Home meth labs on the rise

Posted: 11th June 2012 by Doc in Uncategorized
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AUGUSTA — The national problem of home drug labs, mostly making methamphetamine, is growing in Maine and its cost is hitting law enforcement at all levels of government and the state Department of Environmental Protection.



Nov. 1 Madison Somerset Methamphetamine
Nov. 7 Skowhegan Somerset Methamphetamine
Nov. 23 Presque Isle Aroostook Methamphetamine
Dec. 29 Presque Isle Aroostook Methamphetamine
Dec. 30 Rockland Knox Dimethyltryptamine
Jan. 14 Lebanon York Methamphetamine
Feb. 1 Easton Aroostook Methamphetamine
Feb. 8 Kingfield Franklin Methamphetamine
Feb. 13 Presque Isle Aroostook Methamphetamine
April 16 Van Buren Aroostook Methamphetamine
April 18 Presque Isle Aroostook Methamphetamine
April 26 Augusta Kennebec Methamphetamine
May 11 Connor Aroostook Methamphetamine
May 25 Standish Cumberland Methamphetamine

Source: Maine DEA

“It is very much a concern,” said Roy McKinney, director of the Maine Drug Enforcement Agency. “This has been a big problem in other areas of the country and we have seen a significant increase in Maine over the last several months.”

In budget year 2011, MDEA had six calls to deal with meth labs in the state. Since November, the agency has tallied 14 drug labs, with all but one producing methamphetamine. One lab was making a synthetic version of the powerful psychedelic drug dimethyltryptamine.

“These homemade labs are very dangerous,” McKinney said. “They use chemicals that when mixed together can cause toxic gas and the process creates heat that can cause fire and explosions.”

He said there have been several instances where the container used to mix the chemicals, often a 2-liter soda bottle, develops a hole from the heat of the chemical reaction and causes a fire.

“We had one where it looked like a flame-thrower with flames shooting out the side of it,” McKinney said. “These are dangerous situations.”

According to MDEA data, a methamphetamine-producing operation was discovered by state drug agents April 26 in Augusta.

Deputy Chief Jared Mills of the Augusta Police Department said it has been several years since his department has come across a full-fledged meth lab. The recent case cited by the MDEA, he said, involved “an individual who had some of the ingredients but not a full working lab,” Mills said.

Kennebec County Sheriff Liberty said his office has yet to deal with a meth lab, but he has heard of their damaging impact from counterparts in the western and southern regions of the country. Liberty said the arrival of labs in Maine were slowed by lawmakers’ decision to force pharmacies keep many products containing ephedrine behind the counter.

“I think that’s been key to the success,” Liberty said. “It’s been very isolated in this area.”

McKinney said the MDEA has developed an online training program to help local law enforcement recognize potential labs. He said agents are immediately sent when a call comes from local police that they have a possible lab.

“We have trained agents to identify the chemicals and the equipment that might be used,” McKinney said.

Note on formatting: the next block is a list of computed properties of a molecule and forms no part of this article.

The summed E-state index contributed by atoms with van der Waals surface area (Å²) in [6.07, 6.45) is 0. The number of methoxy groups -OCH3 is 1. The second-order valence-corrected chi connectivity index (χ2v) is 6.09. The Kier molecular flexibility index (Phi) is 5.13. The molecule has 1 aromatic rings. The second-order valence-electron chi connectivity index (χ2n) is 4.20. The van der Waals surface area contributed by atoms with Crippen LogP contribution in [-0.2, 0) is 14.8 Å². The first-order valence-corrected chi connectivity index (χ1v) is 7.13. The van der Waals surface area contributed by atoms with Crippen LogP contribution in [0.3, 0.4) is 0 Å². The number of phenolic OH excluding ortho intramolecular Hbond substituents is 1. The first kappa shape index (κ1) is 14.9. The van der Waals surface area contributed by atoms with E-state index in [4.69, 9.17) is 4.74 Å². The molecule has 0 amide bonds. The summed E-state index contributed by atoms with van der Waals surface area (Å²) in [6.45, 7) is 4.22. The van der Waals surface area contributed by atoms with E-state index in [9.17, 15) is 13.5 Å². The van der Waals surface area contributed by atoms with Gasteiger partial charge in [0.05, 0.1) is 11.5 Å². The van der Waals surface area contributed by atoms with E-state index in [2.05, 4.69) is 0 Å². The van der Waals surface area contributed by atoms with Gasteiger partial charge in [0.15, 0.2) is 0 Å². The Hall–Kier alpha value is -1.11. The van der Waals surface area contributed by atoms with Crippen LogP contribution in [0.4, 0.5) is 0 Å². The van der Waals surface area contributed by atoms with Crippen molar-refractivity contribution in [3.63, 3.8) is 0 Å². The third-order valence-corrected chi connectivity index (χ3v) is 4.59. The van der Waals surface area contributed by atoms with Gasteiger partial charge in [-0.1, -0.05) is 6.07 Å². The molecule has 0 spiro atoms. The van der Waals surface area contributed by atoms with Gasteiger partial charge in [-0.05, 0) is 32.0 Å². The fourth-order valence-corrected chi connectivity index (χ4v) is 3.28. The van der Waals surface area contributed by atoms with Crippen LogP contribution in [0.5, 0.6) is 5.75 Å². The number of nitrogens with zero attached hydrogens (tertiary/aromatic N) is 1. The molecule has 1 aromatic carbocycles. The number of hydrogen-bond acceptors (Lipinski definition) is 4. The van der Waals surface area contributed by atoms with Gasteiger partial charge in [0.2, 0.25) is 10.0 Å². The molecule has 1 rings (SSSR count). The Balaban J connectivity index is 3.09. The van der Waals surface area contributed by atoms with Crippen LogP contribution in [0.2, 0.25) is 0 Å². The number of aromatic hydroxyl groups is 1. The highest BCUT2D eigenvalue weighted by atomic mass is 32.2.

He said responding to a report of a drug lab has become one of the highest priorities for his agency because of the danger posed to the general public by the labs. He said a big concern is the cost of responding to a possible lab.

“We had one on a weekend and everybody was on overtime,” McKinney said. “We were using a federal grant to pay for dealing with labs, but that grant ran out on Christmas Day and we are scrambling to find ways to pay for these now.”

Public Safety Commissioner John Morris warned lawmakers earlier this year of the growing bills for meth lab investigations. He said the costs are significant and growing.

“Every time we break a meth lab it costs $15,000, because of the care we have to take and the hazmat that we have to send in,” he said.

He said the chemicals used to make meth and other designer drugs are dangerous, some toxic and others explosive. Morris said it is a growing cost as drug labs have been raided across the state and he said the costs to the state do not include the expenses for local police and other first responders.

McKinney said the MDEA often has a fire department standing by on a raid because “there is a real danger from even these simple labs we have found so far.”

Barbara Parker, director of response services at the Department of Environmental Protection, said the agency is also facing increased costs to respond to a meth or other drug labs. She said her hazmat teams are trained to deal with a wide range of toxic and dangerous chemicals, including those used to make illegal drugs.

“Our biggest cost is manpower,” she said. “We send at least two people to every one of these and it can take a long time to assess the situation and clean up the lab site so the police can do their job.”

Parker said there is also a cost for such items as oxygen bottles and disposable suits that vary based on the incident. She said it can cost just a few hundred dollars to several thousand dollars for the DEP to do its job at a drug lab site.

“We have been lucky that all of these labs have been small,” she said. “In Washington state, they had a railroad car buried in the ground that was being used as a big lab.”

Parker is also concerned at the increasing number of labs and the costs to her division. The response services are funded by a dedicated tax on those Maine companies that produce hazardous materials and she said responding to meth labs set up by criminals was not a consideration when the fund was set up.






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